Gravity is one of the four fundamental interactions in physics. Einstein's General Theory of Relativity contains Newton's theory of gravity as a classical boundary case and describes gravity as the curvature of space-time. Experiments have confirmed the General Theory of Relativity with high accuracy, e.g. for the deflection of light rays and time measurements in GPS. It describes black holes, the Big Bang and gravitational waves.
In numerical relativity, Einstein's field equations are solved on the computer.
Numerical solving these 10 coupled, highly nonlinear partial differential equations allows the investigation of
Numerical relativity complements analytical methods and perturbation theory, and allows the calculation of phenomena that cannot be investigated by other methods.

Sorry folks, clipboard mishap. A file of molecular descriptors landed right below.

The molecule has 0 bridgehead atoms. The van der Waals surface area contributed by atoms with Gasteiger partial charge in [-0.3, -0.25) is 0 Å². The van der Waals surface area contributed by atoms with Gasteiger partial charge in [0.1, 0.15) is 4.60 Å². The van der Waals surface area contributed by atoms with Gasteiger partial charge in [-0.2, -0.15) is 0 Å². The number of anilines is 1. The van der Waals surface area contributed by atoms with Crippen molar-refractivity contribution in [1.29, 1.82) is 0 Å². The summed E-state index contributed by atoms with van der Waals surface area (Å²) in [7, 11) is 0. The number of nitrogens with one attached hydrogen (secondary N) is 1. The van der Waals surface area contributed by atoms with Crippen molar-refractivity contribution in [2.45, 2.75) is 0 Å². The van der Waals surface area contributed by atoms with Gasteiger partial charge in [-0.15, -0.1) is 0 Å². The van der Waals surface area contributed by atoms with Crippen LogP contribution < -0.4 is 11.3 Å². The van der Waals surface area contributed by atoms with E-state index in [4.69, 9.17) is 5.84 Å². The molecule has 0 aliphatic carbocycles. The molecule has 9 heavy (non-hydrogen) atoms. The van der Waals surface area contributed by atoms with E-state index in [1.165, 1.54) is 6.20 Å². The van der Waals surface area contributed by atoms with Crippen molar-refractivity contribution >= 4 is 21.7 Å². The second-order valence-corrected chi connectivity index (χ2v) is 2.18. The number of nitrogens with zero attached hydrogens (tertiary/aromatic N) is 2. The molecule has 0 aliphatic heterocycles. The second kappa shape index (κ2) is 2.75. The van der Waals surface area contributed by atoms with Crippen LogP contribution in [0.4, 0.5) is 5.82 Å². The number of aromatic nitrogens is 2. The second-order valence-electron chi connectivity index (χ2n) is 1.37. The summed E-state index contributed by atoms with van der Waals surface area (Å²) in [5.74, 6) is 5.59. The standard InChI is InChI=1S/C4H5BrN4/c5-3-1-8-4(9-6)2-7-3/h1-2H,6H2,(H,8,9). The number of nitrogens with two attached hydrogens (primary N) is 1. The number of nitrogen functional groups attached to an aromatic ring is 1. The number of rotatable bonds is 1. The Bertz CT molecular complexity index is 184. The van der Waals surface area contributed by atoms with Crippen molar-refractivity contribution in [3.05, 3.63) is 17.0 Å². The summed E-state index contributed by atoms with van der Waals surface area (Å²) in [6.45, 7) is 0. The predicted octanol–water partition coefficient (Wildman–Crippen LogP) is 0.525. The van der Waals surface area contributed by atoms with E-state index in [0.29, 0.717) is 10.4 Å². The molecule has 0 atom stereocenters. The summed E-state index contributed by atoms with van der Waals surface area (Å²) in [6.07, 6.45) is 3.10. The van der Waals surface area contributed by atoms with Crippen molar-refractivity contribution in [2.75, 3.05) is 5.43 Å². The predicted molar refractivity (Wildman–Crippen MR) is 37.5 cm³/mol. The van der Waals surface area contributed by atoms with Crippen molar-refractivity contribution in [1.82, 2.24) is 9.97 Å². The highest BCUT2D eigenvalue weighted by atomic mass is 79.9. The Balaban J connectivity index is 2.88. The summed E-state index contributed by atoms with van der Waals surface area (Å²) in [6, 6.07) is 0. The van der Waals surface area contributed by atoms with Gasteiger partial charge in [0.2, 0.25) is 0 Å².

Of particular interest is the calculation of gravitational waves. While the methods of perturbation theory provide the waveforms in the phase of the spiralling in of binary black holes, it is possible in numerical relativity theory to determine waveforms of the fusion phase. These simulated gravitational wave signals are helpful in the detection of gravitational waves.
Solving Einstein's field equations on the computer is a big challenge. It is necessary to cover many different topics.